Last week, fixed wireless service provider Starry filed for bankruptcy.

Fiber favored by federal government’s broadband build

The National Telecommunications and Information Administration, which is the administrator of the $42.5 billion Broadband Equity, Access and Deployment program, has already said that it favors fiber builds, but state recipients of the funds must consider all types of builds. The NTIA is expected to deliver the funds to the states by June 30.

“Candidly, we’d much rather take our resources, focus on deploying more fiber,” Desroches said, adding the company is exploring using spectrum to experiment and deliver new services.

“Let’s not get distracted by chasing empty calories in the near term,” he said.

On that front, Desroches said the company has exceeded its own expectations on how far it can drive fiber in its own footprint, saying that it is penetrating at twice the level compared to the first year of its plan. The company said it expects to bring 30 million or more households inside its footprint fiber over the “next several years.”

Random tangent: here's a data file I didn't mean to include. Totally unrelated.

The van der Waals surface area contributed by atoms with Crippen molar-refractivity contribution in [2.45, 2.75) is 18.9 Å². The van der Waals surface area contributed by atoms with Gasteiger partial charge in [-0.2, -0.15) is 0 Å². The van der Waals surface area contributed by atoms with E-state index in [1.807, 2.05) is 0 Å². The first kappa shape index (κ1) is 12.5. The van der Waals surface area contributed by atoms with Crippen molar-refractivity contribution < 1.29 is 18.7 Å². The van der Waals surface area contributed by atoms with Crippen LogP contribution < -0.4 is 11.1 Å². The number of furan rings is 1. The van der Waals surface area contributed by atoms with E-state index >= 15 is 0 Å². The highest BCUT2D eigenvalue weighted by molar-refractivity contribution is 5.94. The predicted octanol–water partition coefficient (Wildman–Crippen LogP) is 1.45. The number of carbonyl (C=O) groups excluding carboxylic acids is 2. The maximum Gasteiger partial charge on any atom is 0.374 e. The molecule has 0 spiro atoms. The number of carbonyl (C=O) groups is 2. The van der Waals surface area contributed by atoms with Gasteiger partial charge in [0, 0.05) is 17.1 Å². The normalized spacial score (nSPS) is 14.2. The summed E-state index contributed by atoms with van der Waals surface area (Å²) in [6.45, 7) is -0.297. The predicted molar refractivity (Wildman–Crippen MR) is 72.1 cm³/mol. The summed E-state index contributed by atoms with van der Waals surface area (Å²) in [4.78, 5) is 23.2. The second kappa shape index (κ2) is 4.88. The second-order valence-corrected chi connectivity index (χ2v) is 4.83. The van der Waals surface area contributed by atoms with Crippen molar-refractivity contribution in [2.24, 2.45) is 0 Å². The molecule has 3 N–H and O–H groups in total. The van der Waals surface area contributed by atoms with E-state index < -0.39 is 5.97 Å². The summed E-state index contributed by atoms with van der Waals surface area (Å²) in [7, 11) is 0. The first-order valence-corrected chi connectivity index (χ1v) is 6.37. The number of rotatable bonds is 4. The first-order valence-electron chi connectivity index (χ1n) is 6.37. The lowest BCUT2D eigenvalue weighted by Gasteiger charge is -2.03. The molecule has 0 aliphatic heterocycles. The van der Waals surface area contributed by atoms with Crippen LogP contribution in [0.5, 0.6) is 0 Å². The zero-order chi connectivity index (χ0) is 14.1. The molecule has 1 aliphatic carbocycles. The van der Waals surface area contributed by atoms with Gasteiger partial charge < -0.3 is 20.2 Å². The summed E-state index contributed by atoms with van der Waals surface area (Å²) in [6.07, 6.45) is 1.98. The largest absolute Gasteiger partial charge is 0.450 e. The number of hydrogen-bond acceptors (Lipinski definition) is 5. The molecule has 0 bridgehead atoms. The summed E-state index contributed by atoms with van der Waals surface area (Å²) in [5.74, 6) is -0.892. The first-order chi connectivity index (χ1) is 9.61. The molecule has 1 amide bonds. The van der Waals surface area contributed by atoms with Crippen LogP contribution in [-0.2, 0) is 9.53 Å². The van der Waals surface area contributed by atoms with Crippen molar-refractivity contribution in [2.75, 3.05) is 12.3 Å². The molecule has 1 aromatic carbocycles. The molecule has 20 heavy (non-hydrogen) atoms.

“This is a product that is durable, the maintenance associated with it is much more attractive than our copper footprint,” Desroches said.

Desroches also said the company’s joint venture with investment firm BlackRock to build fiber outside of its footprint could be expanded if things prove out as the company expects. The two companies are splitting the equity investment equally.

And the plan to plow fiber inside and outside of its footprint is expected to be accelerated, he said, with the money coming from the NTIA’s BEAD program.

“We are going to be able to capitalize on that money coming to the marketplace over the next several years at an accelerated pace versus if we had just done it ourselves,” he said.